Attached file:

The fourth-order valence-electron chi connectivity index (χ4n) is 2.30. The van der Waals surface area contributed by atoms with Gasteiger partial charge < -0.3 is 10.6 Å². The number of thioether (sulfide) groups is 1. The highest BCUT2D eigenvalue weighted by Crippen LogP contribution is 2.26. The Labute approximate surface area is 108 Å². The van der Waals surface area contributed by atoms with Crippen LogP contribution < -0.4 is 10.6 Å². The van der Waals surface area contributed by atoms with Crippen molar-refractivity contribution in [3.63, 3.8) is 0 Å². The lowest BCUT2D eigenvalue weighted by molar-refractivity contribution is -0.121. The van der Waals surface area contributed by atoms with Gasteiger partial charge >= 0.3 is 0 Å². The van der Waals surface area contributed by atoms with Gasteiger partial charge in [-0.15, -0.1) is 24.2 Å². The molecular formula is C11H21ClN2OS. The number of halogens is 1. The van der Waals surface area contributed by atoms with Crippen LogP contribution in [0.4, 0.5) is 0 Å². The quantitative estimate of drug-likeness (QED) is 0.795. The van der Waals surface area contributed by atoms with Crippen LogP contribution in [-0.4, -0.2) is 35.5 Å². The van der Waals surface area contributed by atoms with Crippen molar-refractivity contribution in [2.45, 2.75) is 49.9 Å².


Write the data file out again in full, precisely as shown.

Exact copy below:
The fourth-order valence-electron chi connectivity index (χ4n) is 2.30. The van der Waals surface area contributed by atoms with Gasteiger partial charge < -0.3 is 10.6 Å². The number of thioether (sulfide) groups is 1. The highest BCUT2D eigenvalue weighted by Crippen LogP contribution is 2.26. The Labute approximate surface area is 108 Å². The van der Waals surface area contributed by atoms with Crippen LogP contribution < -0.4 is 10.6 Å². The van der Waals surface area contributed by atoms with Crippen molar-refractivity contribution in [3.63, 3.8) is 0 Å². The lowest BCUT2D eigenvalue weighted by molar-refractivity contribution is -0.121. The van der Waals surface area contributed by atoms with Gasteiger partial charge >= 0.3 is 0 Å². The van der Waals surface area contributed by atoms with Gasteiger partial charge in [-0.15, -0.1) is 24.2 Å². The molecular formula is C11H21ClN2OS. The number of halogens is 1. The van der Waals surface area contributed by atoms with Crippen LogP contribution in [0.4, 0.5) is 0 Å². The quantitative estimate of drug-likeness (QED) is 0.795. The van der Waals surface area contributed by atoms with Crippen LogP contribution in [-0.4, -0.2) is 35.5 Å². The van der Waals surface area contributed by atoms with Crippen molar-refractivity contribution in [2.45, 2.75) is 49.9 Å².